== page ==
IT organizations have become increasingly reluctant to invest in data center real estate. Building and operating...
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data center facilities is a complex, expensive and risky process and companies now want alternatives.
Tim Sander, the vice president of IT at University Park, Ill.-based Applied Systems Inc. is in the business of providing Software as a Service (SaaS) for independent insurance agencies. Because building and maintaining a data center didn't make business sense for the organization, Applied Systems uses the data center provider Terremark Worldwide Inc. to deliver IT services.
Sander said his company faced $150 per square foot in construction cost for its data center, plus the extra expenses of facilities maintenance, 24 hour security, fire suppression, and more. "Unless we were building a data center that would be 80% occupied, we wouldn't recoup the cost over the 10-year lifecycle of a data center," Sander said. "Frankly, running a facility like that isn't our core business. Trying to manage an entire facilities infrastructure is a distraction."
In addition, the local power utility wouldn't give Applied Systems the capacity on its local grid in the Chicago suburbs to run a 1 to 2 megawatt data center
High data center prices get higher
Data center construction projects can come with a nine-digit price tag and IT organizations that don't build data centers on a regular basis can wind up building the Taj Mahal. "Companies hire a bunch of consultants whose fee is based on the size of the project, and they end up with a behemoth that's hard to operate," said Chris Crosby, the senior vice president of corporate development at data center leasing company, Digital Realty Trust. "These data centers are one-off projects. It's the equivalent of you building a Toyota Camry in your garage."
Over the past several years, the capital cost to build a data center has increased, and the true operating cost associated with supporting IT operations has become clearer. According to a Forbes article by Ken Brill, the executive director of the Uptime Institute, the facilities capital and operating cost associated with supporting a single $2,500 server is $8,300 to $15,400 (depending on the facility's redundancy levels).
The true cost of supporting IT equipment is often hidden, lumped into corporate real estate, paid by a different department, or misrepresented. But the economic climate has forced executives to look more closely at the money pit of IT facilities.
A company's decision about whether to build and maintain its own data center facilities has begun to move from the machine rooms and into the executive suite. For many companies, managing the software and servers can be a business differentiator, but managing the delivery of power and cooling to those servers is not.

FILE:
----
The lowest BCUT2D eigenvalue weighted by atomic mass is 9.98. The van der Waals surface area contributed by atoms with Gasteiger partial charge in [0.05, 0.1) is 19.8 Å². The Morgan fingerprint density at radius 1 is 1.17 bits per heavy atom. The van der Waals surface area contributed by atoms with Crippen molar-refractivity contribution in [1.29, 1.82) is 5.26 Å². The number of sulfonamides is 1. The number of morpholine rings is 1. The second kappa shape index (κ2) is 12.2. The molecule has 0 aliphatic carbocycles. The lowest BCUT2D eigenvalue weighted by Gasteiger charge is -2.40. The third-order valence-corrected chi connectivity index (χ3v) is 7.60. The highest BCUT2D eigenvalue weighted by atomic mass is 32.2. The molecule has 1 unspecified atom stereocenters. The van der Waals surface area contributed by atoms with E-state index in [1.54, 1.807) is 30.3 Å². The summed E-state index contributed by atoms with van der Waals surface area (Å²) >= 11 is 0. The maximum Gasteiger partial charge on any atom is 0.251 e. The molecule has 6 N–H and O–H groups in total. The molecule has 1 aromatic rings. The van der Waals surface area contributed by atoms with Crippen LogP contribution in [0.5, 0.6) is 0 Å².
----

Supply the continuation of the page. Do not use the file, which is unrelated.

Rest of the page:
Jeff Zisk, CEO of Speed FC, is a data center colocation customer at the Planet. His company provides Web development, hosting, fulfillment and call center services for companies selling over the Internet. "Our developers and IT operations people are our employees and work for us; development and IT operations are core competencies," Zisk said. "But managing a facility, with all the redundancy that's necessary -- multiple Internet access points, diesel generator backup -- we don't think we can differentiate ourselves with that competency."
Many executives are not ready to hand over the keys to the entire IT operation, data center leasing and facilities outsourcing can be an attractive option.
"We have noted an emerging trend of large organizations -- in industries that have historically operated their own portfolio of data centers -- [that are now] considering for the first time an outsourced facility to serve as their enterprise/primary data center," said Julian Kudritzki, the vice president for development and operations at Uptime Institute Professional Services.
The flip side of this trend is outsourcers' ability to meet this new market demand from sophisticated organizations that have previously been in the data center business themselves, Kudritzki said.
"Clearly, there is a potential boon for the outsourcing industry, as any one of these organizations will require multiple megawatts of UPS and tens of thousands of square feet of computer room. However, the majority of domestic outsourced facilities that we have reviewed against the Uptime Tier criteria have been Tier 2, and organizations need to do due diligence on the providers."
Data center facilities offerings
Several companies offer data center facilities leasing and services. The offerings can be broken down into a few categories: wholesale data center space, colocation and managed services.